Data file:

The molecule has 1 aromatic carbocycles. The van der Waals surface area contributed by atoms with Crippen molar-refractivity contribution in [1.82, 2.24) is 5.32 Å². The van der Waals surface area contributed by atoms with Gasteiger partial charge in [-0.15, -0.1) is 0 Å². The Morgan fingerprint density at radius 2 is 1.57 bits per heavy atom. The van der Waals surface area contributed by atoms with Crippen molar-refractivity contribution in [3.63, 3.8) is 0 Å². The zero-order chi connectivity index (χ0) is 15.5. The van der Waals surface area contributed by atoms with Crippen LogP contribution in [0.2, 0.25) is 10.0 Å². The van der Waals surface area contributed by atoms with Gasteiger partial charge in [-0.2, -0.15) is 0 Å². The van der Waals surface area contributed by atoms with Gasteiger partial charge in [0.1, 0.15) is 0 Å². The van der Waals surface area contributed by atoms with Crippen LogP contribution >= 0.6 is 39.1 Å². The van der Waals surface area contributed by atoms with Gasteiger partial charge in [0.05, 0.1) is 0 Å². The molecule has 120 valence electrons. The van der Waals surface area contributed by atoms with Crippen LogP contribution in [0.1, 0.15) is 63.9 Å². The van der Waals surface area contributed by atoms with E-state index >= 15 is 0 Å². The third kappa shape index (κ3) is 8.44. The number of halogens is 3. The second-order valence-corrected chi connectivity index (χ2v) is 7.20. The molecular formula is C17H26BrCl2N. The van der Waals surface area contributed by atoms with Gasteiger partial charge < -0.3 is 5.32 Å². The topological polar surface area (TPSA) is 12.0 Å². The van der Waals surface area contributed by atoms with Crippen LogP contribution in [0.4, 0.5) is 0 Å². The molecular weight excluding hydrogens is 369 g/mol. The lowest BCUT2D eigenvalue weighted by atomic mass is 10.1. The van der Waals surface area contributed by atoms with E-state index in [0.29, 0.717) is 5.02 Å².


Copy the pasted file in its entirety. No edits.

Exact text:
The molecule has 1 aromatic carbocycles. The van der Waals surface area contributed by atoms with Crippen molar-refractivity contribution in [1.82, 2.24) is 5.32 Å². The van der Waals surface area contributed by atoms with Gasteiger partial charge in [-0.15, -0.1) is 0 Å². The Morgan fingerprint density at radius 2 is 1.57 bits per heavy atom. The van der Waals surface area contributed by atoms with Crippen molar-refractivity contribution in [3.63, 3.8) is 0 Å². The zero-order chi connectivity index (χ0) is 15.5. The van der Waals surface area contributed by atoms with Crippen LogP contribution in [0.2, 0.25) is 10.0 Å². The van der Waals surface area contributed by atoms with Gasteiger partial charge in [-0.2, -0.15) is 0 Å². The van der Waals surface area contributed by atoms with Gasteiger partial charge in [0.1, 0.15) is 0 Å². The van der Waals surface area contributed by atoms with Crippen LogP contribution >= 0.6 is 39.1 Å². The van der Waals surface area contributed by atoms with Gasteiger partial charge in [0.05, 0.1) is 0 Å². The molecule has 120 valence electrons. The van der Waals surface area contributed by atoms with Crippen LogP contribution in [0.1, 0.15) is 63.9 Å². The van der Waals surface area contributed by atoms with E-state index >= 15 is 0 Å². The third kappa shape index (κ3) is 8.44. The number of halogens is 3. The second-order valence-corrected chi connectivity index (χ2v) is 7.20. The molecular formula is C17H26BrCl2N. The van der Waals surface area contributed by atoms with Gasteiger partial charge < -0.3 is 5.32 Å². The topological polar surface area (TPSA) is 12.0 Å². The van der Waals surface area contributed by atoms with Crippen LogP contribution in [0.4, 0.5) is 0 Å². The molecular weight excluding hydrogens is 369 g/mol. The lowest BCUT2D eigenvalue weighted by atomic mass is 10.1. The van der Waals surface area contributed by atoms with E-state index in [0.29, 0.717) is 5.02 Å².